The Republican National Convention began today in Cleveland, Ohio, with delegates and protesters alike swarming the Midwestern city. On Thursday evening, Donald Trump is expected to be formally named the Republican candidate for president.
We kick off our coverage with an inside look at what California delegates anticipate, along with a visit from AirTalk's political experts, who share their thoughts on the week to come.
California sent 172 delegates to northeastern Ohio. The delegation was assigned to stay at a water park 60 miles away from downtown Cleveland, but they were given a prominent position near the stage inside the convention hall.
Seema Mehta, a political writer for the LA Times who has been covering the California delegation, said that this seating arrangement was no accident.
"The Trump campaign wants to have a nice picture of unity coming out of this convention, and unlike some of the other delegations, California's delegation is 100 percent pro-Trump," she said.
"That's because our primary happened after the race was effectively decided, and also because under our primary rules the campaign picks the delegates. So, all 172 delegates are Trump delegates."
Noel Irwin Hentschel, chief executive officer for AmericanTours International, is one of these delegates. She is the founder of Business Women Leaders for Trump and is representing California's 33rd Congressional District, which includes the Westside of Los Angeles and the South Bay.
A first-time delegate and member of the party platform committee, Hentschel emphasized that the convention will be focused on jobs and security — both economic and national. She believes that this approach can help bring the country together after the tumult of the past several weeks.
"I hope that this will unite our country. I think the way we get united is by getting America working again and making sure America is safe," she said.
She called California "a place of opportunity," and she said that a President Trump would help to create the pro-business climate necessary for all parts of the state to succeed.
"I grew up in South Los Angeles — I have a great affection for 'south of the 10' — and I've been there recently and it has deteriorated more and more over the last 10 years," Hentschel said.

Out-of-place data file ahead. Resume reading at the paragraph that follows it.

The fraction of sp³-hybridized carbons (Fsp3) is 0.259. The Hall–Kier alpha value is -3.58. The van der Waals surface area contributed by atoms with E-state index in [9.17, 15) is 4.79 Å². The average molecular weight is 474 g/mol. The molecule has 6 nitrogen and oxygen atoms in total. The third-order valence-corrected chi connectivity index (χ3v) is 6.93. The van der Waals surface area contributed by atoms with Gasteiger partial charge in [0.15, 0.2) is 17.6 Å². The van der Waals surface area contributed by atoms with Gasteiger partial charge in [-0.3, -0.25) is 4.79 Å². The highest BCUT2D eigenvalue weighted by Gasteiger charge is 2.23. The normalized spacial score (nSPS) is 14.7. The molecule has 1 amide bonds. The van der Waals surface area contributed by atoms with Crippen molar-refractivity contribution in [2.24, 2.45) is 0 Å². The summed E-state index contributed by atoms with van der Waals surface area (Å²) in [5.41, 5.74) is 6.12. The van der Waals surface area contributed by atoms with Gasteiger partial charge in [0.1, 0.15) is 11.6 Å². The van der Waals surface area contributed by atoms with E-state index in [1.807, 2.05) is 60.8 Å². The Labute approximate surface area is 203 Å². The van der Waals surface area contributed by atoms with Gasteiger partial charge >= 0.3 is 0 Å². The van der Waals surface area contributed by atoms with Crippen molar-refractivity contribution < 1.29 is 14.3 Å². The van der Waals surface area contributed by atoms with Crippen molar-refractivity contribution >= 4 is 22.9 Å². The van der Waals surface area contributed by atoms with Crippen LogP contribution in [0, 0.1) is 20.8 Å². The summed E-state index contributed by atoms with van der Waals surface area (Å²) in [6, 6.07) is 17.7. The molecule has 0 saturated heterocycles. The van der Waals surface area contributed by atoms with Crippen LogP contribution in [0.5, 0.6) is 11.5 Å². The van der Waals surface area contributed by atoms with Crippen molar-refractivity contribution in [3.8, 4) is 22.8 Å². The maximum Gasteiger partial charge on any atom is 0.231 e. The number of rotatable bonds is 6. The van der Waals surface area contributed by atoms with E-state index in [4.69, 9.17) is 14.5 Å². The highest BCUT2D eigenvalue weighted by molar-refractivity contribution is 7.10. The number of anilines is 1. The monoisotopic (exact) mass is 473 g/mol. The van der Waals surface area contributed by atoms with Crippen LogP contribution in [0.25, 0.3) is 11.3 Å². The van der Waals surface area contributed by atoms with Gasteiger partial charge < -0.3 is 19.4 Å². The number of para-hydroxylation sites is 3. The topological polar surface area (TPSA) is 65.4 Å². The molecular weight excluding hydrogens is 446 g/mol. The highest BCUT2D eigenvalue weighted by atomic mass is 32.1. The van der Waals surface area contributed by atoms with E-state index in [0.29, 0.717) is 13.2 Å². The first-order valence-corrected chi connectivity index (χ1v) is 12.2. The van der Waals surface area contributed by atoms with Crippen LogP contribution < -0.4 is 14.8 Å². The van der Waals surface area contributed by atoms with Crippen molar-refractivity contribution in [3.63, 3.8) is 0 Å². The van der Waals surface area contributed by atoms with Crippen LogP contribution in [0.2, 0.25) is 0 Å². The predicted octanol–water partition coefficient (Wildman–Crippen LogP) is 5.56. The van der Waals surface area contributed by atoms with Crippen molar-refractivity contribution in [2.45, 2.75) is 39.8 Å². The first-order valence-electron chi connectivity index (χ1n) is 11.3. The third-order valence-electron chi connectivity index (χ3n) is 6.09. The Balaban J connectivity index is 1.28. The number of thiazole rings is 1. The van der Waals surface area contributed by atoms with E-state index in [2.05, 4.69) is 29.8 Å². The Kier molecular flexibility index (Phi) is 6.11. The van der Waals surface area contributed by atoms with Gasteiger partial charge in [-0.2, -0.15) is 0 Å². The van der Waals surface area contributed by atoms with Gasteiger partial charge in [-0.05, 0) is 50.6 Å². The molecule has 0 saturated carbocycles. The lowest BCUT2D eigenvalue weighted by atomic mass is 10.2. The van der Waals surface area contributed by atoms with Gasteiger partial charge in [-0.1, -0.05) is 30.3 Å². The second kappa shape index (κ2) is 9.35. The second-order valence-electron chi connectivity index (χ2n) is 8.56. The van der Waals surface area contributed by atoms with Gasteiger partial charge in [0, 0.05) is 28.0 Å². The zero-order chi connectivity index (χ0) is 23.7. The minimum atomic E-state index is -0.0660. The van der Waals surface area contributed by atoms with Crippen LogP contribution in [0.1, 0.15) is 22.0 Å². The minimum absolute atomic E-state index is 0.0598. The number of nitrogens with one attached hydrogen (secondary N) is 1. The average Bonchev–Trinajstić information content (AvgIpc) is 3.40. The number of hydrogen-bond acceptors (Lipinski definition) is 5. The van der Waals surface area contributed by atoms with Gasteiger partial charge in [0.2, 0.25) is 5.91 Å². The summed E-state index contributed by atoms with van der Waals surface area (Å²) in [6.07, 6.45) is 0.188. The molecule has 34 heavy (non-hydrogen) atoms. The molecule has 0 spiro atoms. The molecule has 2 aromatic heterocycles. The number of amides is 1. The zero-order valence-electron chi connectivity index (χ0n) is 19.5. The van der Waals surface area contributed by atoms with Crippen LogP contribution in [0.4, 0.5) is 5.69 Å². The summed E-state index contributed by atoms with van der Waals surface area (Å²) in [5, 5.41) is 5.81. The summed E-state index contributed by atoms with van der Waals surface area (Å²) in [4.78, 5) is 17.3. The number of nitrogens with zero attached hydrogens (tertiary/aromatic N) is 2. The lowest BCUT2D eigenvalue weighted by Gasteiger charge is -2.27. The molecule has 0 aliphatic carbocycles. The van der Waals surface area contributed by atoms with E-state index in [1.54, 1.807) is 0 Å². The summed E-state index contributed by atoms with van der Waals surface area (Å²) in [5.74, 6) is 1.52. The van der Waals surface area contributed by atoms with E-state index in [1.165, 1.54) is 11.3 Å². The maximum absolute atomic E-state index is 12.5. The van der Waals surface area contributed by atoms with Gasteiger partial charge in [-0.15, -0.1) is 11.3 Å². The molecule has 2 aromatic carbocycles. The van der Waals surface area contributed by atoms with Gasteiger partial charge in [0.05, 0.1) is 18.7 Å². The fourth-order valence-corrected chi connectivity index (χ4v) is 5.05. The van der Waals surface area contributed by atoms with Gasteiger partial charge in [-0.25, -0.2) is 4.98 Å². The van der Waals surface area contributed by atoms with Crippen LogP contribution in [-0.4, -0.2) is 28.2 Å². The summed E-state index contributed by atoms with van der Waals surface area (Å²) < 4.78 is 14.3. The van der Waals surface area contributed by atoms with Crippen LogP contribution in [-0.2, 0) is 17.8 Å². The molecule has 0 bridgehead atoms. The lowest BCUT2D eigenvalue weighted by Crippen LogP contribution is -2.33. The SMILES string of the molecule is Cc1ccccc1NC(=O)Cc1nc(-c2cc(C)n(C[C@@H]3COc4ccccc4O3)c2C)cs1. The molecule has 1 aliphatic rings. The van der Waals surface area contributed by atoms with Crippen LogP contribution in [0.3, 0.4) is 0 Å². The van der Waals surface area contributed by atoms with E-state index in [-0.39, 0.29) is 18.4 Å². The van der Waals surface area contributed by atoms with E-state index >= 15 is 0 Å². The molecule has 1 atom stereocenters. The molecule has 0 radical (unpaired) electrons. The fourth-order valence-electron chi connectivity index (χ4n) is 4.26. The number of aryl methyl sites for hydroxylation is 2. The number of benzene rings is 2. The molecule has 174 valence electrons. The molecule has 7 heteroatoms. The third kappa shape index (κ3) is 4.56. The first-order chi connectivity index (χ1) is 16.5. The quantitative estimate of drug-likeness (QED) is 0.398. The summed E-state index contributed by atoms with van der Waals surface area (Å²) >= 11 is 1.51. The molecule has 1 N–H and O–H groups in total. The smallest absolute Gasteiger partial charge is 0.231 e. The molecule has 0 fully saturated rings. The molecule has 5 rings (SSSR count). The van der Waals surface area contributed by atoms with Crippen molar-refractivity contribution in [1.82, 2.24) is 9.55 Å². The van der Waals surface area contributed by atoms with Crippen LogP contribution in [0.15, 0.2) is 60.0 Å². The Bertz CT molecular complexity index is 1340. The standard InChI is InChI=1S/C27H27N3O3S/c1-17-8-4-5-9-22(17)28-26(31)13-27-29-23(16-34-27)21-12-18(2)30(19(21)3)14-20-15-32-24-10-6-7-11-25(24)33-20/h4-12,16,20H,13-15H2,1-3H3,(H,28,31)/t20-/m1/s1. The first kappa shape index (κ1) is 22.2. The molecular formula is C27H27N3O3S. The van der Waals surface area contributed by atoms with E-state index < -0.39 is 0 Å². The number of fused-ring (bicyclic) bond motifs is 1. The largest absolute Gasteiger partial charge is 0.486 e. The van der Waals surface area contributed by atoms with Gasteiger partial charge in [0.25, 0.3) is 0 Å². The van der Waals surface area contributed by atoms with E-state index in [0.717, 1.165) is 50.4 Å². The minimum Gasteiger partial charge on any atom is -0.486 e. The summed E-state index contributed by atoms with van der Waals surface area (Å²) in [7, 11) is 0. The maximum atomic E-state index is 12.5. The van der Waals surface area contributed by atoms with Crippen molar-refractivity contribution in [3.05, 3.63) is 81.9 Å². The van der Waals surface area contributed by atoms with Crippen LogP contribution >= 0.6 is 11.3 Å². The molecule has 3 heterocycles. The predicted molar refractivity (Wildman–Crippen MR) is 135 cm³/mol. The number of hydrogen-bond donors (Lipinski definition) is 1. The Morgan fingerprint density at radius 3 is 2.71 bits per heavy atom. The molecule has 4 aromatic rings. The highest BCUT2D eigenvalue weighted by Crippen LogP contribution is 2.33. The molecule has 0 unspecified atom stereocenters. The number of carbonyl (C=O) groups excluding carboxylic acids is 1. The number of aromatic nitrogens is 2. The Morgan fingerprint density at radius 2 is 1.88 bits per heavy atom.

"I do believe President Trump is going to make a difference to the communities that are really struggling across our country," she said.
Hentschel suggested Trump's business background will give him the experience necessary to create positive change.
"We need to run the United States of America like a [successful] business. That can only happen with Donald Trump," Hentschel said.
There will also be several Californians with speaking slots during the convention, including Trump's daughter Tiffany and professional golfer Natalie Gulbis. House Majority Leader Rep. Kevin McCarthy, whose district includes much of the southern Central Valley, will speak Tuesday.
Jamiel Shaw Sr., an Angeleno whose son was killed by an undocumented immigrant in 2008, will speak in a prime-time slot tonight.
Lisa Garcia Bedolla, Chancellor’s Professor of education and political science at UC Berkeley
Zach Courser, Research Director of the Dreier Roundtable and visiting assistant professor of government at Claremont McKenna College
Noel Irwin Hentschel, chief executive officer for AmericanTours International and CEO and founder of Business Women Leaders for Trump; she is a delegate for California’s 33rd Congressional District, which includes the Westside of Los Angeles and the South Bay
Adam Winkler, a professor at the U.C.L.A. School of Law and the author of “Gunfight: The Battle Over the Right to Bear Arms in America” (W. W. Norton & Company, 2013)